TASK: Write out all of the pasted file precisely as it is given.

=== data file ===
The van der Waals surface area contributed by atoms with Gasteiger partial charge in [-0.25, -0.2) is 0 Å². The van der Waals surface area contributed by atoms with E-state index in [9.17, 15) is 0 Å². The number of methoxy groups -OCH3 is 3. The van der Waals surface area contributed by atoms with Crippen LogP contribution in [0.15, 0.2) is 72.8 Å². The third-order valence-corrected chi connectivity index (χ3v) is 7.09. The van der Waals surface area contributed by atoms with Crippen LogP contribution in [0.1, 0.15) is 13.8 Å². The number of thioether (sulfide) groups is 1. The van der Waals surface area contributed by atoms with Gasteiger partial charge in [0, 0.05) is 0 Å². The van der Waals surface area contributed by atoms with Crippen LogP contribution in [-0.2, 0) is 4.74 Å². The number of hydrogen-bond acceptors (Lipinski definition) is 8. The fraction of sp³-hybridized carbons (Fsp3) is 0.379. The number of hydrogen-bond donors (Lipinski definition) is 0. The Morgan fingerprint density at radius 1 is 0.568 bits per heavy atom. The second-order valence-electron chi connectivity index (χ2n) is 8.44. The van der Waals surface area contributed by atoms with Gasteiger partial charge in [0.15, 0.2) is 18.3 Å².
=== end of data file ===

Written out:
The van der Waals surface area contributed by atoms with Gasteiger partial charge in [-0.25, -0.2) is 0 Å². The van der Waals surface area contributed by atoms with E-state index in [9.17, 15) is 0 Å². The number of methoxy groups -OCH3 is 3. The van der Waals surface area contributed by atoms with Crippen LogP contribution in [0.15, 0.2) is 72.8 Å². The third-order valence-corrected chi connectivity index (χ3v) is 7.09. The van der Waals surface area contributed by atoms with Crippen LogP contribution in [0.1, 0.15) is 13.8 Å². The number of thioether (sulfide) groups is 1. The van der Waals surface area contributed by atoms with Gasteiger partial charge in [0, 0.05) is 0 Å². The van der Waals surface area contributed by atoms with Crippen LogP contribution in [-0.2, 0) is 4.74 Å². The number of hydrogen-bond acceptors (Lipinski definition) is 8. The fraction of sp³-hybridized carbons (Fsp3) is 0.379. The number of hydrogen-bond donors (Lipinski definition) is 0. The Morgan fingerprint density at radius 1 is 0.568 bits per heavy atom. The second-order valence-electron chi connectivity index (χ2n) is 8.44. The van der Waals surface area contributed by atoms with Gasteiger partial charge in [0.15, 0.2) is 18.3 Å².